Jada Pinkett-Smith posted a commentary on her Facebook page recently that dealt with equality in the media. She posed a question to African American women about image and media equality when it comes to all women. Although she targeted one specific form of media, the question that she raises could include other media outlets aside from magazines. As controversial or put off by the question as some may get, it is actually a question that should be considered, if we are talking about real equality amongst everyone. Below is the question that was posed.
“There is a question I want to ask today. I’m asking this question in the spirit of thinking outside of the box in order to open doors to new possibilities. These possibilities may be realistic or unrealistic. I also want to make it clear that there is no finger pointing here. I pose this question with the hope that it opens a discussion about how we can build a community for women based upon us all taking a deeper interest in one another. An interest where skin color, culture, and social class does not create barriers in sharing the commonality of being… women. With love and respect to all parties involved, my question is this…if we ask our white sisters, who tend to be the guardians of the covers of mainstream magazines, to consider women of color to grace these covers, should we not offer the same consideration to white women to grace our covers? Should women extend their power to other women simply because they are women? To my women of color, I am clear we must have something of our own, but is it possible to share in the spirit in which we ask our white sisters to share with us? I don’t know the answer and would love to hear your thoughts.”
Many of Pinkett-Smith’s followers responded with some valid explanations as to why African American magazines should or should not consider diversifying. One follower said,“Just because Cosmo puts a black woman on the cover doesn’t mean the content is for us! Nowhere in Cosmo can I find information about my hair care, skin care,healthcare or issues that plague black women! I hear you Mrs. Pinkett-Smith but I definitely don’t feel you!”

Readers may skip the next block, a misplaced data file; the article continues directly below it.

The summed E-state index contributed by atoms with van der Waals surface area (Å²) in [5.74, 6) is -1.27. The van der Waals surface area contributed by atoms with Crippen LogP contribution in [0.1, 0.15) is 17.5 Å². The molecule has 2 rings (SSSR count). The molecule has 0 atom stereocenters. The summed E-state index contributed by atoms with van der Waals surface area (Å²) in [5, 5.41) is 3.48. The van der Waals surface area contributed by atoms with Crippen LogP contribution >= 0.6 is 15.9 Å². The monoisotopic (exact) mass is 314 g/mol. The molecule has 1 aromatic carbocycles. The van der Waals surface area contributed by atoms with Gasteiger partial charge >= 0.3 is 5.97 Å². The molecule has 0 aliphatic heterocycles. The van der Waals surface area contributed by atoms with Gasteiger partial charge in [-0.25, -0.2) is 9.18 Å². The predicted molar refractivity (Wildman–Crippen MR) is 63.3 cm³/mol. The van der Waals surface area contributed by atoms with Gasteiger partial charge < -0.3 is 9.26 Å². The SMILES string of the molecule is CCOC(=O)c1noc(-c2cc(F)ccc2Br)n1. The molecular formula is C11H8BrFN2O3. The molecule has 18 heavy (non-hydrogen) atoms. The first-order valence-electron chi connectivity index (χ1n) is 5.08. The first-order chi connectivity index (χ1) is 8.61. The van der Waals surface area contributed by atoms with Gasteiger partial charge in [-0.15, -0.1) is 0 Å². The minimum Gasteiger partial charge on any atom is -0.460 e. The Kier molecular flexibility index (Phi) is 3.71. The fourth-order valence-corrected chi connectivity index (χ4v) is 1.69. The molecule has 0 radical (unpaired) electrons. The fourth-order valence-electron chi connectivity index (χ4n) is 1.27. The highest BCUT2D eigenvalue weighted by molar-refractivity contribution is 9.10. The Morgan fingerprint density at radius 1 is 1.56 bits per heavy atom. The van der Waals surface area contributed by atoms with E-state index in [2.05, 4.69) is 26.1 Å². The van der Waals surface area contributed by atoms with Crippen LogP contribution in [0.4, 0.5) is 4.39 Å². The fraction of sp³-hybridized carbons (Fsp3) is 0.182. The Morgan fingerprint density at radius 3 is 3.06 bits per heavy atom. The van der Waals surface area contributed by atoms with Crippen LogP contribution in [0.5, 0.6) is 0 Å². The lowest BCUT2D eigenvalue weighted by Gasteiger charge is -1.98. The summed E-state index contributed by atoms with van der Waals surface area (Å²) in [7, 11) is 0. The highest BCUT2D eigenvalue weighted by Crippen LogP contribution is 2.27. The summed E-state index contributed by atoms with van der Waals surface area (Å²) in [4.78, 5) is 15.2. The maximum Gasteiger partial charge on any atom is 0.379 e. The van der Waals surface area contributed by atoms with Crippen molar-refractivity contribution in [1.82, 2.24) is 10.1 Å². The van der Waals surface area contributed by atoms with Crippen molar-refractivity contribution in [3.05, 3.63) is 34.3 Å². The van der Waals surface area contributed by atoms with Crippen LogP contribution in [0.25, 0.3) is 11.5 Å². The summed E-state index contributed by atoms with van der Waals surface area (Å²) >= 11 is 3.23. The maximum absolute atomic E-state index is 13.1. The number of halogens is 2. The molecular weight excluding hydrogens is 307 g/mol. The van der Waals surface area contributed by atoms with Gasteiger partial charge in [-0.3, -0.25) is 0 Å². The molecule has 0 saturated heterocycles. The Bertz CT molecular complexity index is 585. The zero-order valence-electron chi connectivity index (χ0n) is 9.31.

But isn’t fair, fair? On one hand it is easy to see where, Pinkett -Smith is coming from. African American women have always been fighting to be heard, even during the Second Wave of the Women’s Movement in the United States. During that time we were fighting not only to have our issues heard ,but we were fighting for equality within equality at that time. We were Sojourners who were staking our claim and saying , “hey we are women too.”
Now, in the 21 century, we see more African American women breaking the color lines and gracing the covers of Cosmo , Vogue, and other mainstream Caucasian magazines. But we have only scratched the surface. While it is true that Essence is a magazine who’s focus was geared toward the issues of black women, the original owners ended up selling the Magazine in 2005 to Time Inc. , which means that Caucasians own the magazine. What was once “for us and by us” has changed hands and has become watered down and irrelevant.
Essence Magazine has become a magazine that glosses over topics that specifically deal with black women, and the deep ceded issues that we face in an American society that never really accepted our image and our unique cultural differences in the first place. Now, Essence, a magazine that for more than 34 years had been a major staple for young African American girls growing up, is nothing more than a fashion magazine that does nothing to help African American women better themselves. So to put a white woman on the cover really would not be a devastating blow, as the magazine does not belong to African Americans anyway.
Asa Lovechild is an accomplished actress and singer out of New York City and a supporter of One Billion Rising